Review of The Fourth Industrial Revolution and the Recolonisation of Africa, The Coloniality of Data, by Everisto Benyera, Routledge, Oxford, 2021

Effusive predictions have been made about the benefits of the fourth industrial revolution (4IR), with some commentators seeing it as a panacea for every ill suffered by society. Everisto Benyera disagrees, seeing the harvesting of data at the heart of the “revolution” as a sinister means to recolonise a continent long suffering from the effects of colonial and neo-colonial penetration.

Benyera asserts that Africa “will accrue minimum benefits and suffer maximum consequences in the 4IR”. Moreover, “the affluence of the Global North is funded by the poverty of the Global South”, and it is in their interests to keep Africa in the virtual chains of 4IR.

He also asks why Africa remains in a state of poverty and underdevelopment even though colonialism officially ended when most states were granted independence in the 1960s. Colonialism’s supposed end did not bring the promised land, and Benyera regards decolonisation as one of the great myths of our time, arguing that it effectively didn’t take place, and that relations of domination, oppression and economic subservience have never been dissolved.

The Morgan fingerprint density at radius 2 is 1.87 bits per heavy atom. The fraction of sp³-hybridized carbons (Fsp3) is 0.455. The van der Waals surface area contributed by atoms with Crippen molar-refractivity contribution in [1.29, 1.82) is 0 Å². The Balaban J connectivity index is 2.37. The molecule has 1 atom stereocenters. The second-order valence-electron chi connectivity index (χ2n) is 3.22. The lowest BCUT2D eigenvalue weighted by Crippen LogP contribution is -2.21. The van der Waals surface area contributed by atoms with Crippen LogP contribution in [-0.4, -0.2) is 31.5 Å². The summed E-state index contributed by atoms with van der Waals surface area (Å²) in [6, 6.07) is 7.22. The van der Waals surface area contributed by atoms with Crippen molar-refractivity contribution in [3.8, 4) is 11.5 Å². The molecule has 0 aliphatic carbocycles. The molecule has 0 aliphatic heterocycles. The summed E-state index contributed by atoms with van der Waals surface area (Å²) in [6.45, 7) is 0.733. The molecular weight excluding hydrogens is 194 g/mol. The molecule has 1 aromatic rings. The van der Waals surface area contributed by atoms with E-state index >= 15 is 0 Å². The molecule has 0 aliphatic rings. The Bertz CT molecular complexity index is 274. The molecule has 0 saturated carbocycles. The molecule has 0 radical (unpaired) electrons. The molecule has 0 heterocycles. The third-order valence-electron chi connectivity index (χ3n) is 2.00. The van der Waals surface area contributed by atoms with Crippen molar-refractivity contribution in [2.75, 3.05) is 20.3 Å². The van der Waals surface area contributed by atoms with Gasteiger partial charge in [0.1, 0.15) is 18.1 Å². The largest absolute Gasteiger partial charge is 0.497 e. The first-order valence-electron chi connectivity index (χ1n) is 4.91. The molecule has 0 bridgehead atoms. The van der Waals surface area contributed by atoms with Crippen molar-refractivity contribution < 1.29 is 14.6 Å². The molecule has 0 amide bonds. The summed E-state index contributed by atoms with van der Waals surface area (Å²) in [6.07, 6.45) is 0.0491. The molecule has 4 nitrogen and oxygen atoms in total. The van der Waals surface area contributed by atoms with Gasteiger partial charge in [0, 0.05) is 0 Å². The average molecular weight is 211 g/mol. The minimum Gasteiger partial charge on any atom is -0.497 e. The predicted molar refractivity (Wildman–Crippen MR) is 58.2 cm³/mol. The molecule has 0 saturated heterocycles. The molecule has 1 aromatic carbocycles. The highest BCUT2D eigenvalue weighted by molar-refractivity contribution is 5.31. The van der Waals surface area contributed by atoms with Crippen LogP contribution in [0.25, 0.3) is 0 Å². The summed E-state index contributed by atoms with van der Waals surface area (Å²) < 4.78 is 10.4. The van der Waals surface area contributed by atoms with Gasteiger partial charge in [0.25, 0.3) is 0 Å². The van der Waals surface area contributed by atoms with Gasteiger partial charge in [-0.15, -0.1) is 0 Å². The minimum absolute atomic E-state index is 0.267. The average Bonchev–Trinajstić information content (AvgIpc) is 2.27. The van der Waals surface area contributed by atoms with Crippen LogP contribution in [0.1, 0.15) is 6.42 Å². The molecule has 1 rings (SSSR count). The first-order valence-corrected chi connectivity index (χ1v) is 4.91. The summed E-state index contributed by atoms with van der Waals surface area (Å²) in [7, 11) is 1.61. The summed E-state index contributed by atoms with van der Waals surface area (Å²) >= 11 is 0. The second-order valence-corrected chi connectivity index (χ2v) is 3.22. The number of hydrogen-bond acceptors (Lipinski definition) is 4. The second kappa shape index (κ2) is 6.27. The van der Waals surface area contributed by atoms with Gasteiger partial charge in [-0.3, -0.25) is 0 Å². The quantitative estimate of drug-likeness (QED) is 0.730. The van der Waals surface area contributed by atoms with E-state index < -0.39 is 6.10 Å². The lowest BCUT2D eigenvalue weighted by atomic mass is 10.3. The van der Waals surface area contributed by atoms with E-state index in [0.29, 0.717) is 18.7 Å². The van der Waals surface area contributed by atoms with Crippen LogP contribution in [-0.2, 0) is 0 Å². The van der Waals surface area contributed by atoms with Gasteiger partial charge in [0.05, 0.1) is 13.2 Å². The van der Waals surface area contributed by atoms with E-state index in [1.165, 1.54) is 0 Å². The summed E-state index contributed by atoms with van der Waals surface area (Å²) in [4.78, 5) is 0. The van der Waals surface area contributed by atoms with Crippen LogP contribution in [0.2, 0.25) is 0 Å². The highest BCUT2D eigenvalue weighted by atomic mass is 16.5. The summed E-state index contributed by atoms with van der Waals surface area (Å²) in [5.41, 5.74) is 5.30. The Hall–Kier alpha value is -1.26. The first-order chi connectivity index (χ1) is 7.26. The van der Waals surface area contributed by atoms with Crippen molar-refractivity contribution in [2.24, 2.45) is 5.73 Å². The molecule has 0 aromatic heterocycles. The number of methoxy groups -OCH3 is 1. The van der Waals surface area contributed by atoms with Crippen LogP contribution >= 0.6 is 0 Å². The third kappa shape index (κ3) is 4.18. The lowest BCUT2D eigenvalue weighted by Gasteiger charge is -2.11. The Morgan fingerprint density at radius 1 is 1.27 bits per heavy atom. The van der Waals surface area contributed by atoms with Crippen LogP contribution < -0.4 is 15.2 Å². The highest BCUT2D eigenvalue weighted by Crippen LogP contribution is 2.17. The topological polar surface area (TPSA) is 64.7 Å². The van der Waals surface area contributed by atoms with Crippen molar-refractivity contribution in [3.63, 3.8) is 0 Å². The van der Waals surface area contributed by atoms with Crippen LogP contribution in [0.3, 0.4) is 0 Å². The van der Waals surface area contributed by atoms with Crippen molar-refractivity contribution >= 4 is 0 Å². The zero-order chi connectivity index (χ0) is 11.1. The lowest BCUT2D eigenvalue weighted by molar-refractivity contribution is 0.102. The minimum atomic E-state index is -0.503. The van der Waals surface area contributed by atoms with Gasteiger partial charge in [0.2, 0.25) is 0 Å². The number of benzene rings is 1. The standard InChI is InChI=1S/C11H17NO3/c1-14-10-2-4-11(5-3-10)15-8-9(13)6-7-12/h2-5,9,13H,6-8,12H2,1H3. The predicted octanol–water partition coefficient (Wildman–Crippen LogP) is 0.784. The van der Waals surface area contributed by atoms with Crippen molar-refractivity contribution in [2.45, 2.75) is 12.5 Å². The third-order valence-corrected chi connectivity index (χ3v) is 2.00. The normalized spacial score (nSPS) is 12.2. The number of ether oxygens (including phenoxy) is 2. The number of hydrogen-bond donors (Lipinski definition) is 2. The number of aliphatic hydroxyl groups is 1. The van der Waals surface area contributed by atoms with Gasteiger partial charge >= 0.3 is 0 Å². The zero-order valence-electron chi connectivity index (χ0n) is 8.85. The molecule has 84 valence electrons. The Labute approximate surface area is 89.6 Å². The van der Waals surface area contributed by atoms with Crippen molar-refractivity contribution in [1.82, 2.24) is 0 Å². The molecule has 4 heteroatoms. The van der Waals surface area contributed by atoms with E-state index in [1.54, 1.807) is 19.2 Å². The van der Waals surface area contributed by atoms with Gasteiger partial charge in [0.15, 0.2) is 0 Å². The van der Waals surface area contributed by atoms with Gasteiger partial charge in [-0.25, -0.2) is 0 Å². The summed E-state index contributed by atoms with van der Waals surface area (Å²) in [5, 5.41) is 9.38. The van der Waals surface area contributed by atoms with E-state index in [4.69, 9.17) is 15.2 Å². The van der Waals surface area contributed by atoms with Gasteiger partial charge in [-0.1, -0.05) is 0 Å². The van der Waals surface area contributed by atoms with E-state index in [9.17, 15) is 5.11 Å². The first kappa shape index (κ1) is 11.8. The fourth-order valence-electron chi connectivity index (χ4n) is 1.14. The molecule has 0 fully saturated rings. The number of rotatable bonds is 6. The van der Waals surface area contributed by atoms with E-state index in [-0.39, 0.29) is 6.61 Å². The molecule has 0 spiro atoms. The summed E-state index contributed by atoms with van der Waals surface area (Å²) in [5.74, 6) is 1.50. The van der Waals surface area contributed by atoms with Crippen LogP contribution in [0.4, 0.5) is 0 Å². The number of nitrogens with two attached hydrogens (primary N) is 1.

The West, Benyera argues,  – he refers to it as Euro-North America – would perish if it was unable to draw on the resources of Africa, and it is in the bloc’s interest to keep the continent powerless and enslaved so it can continue to thrive. “The centre dispenses hell in the (former) colonies in order to deliver heaven to itself,” he writes.

Thus, France continues to intervene and meddle in the affairs of its former colonies, while Britain keeps tabs on its former realm through the Commonwealth.

He considers the US as the most vigorous of the colonial powers, with its African Command (Africom) having a presence in scores of countries throughout the continent. It is currently using the fight against Boko Haram to consolidate its hold on vast regions. Barack Obama’s summit with African leaders in 2014, Benyera declares, amounted to a second scramble for the continent.